on the russiantortoise.org website. Since I live in Alaska, however,
some items listed are not as readily available here as they might be
in other areas, so a variety of store-bought greens and such are used
often. I do add the Grassland Tortoise Nutritional Supplement to all
of their food, however, and have recently purchased the Grazing
Tortoise Seed Mix, as well as Dandelion and Plantain plantago seeds,
to provide a more varied and weed-rich diet. Rather than using a
powder, I also have a cuttlebone in the tank with the torts so they
can regulate their own calcium intake.
Since I live in Alaska, the torts are kept inside all year long. They
are taken outside occasionally for foraging trips around the yard, but
this doesn’t happen very often (and not so far this year). Inside the
house, however, they spend most of their time in the tank, but come
out almost every day for “exercise time”. During this period they’re
free to roam around and explore wherever/however they want, but are
supervised to insure that no unpleasant interactions with the cats
occur (although this has never happened anyway). 1-2 times a week,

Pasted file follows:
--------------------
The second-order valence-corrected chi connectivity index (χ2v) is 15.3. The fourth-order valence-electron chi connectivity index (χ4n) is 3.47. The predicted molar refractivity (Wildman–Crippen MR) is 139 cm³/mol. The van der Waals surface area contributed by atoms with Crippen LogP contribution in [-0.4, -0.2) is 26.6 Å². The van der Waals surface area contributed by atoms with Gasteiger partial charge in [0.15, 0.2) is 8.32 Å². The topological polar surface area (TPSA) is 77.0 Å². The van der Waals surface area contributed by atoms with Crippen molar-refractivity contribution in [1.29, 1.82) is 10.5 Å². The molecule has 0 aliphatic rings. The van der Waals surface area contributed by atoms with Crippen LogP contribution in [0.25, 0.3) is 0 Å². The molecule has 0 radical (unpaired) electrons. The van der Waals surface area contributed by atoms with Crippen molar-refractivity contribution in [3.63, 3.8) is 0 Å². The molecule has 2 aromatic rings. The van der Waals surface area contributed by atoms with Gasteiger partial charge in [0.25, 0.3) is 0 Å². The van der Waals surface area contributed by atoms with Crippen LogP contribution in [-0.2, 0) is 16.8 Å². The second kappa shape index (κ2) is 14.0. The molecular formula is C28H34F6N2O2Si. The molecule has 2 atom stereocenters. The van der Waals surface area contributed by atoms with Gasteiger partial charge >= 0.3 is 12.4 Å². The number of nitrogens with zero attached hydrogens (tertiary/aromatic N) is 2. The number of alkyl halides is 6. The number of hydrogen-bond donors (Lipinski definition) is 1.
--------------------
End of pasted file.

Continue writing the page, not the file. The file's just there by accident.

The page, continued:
usually following exercise time, the torts are soaked in lukewarm
water for 15-20 minutes or so; they also have a large water dish
available to them in their enclosure for this as well, although they
never seem to use this.
That’s about as much detail as I can think of sorry it is so long. I
guess I should also mention, however, that lately my house has seemed
warmer/drier than usual (like everywhere else we’re having strange
weather here lately), and so maybe I’m not soaking him enough to
counteract this and that’s what’s causing the problem??? As I said in
my original post, however, I’ve just noticed this behavior over the
past couple of days and nothing else about the set-up and their
conditions has changed, so ???
Even though I am hoping to get him in to the vet ASAP, any ideas or
suggestions you might have about what’s wrong based on what I’ve
respiratory infection, I’d appreciate that too.
Thanks so much for any/all help.
p.s. I did collect a fecal sample while he was out wandering today
and will take it in when I go to the vet just in case he has somehow
Maguire1 2006-05-24 22:39:19
Hi Carrie, first thing I would have the vet check for is parasites. Lethargy is usually always accompanied by them along with loss of appetite. Most times respiratory infection will present itself with a runny nose and the gaping. With any luck your tort will provide a fresh stool sample on the way to the vet. Most do when they get a car ride.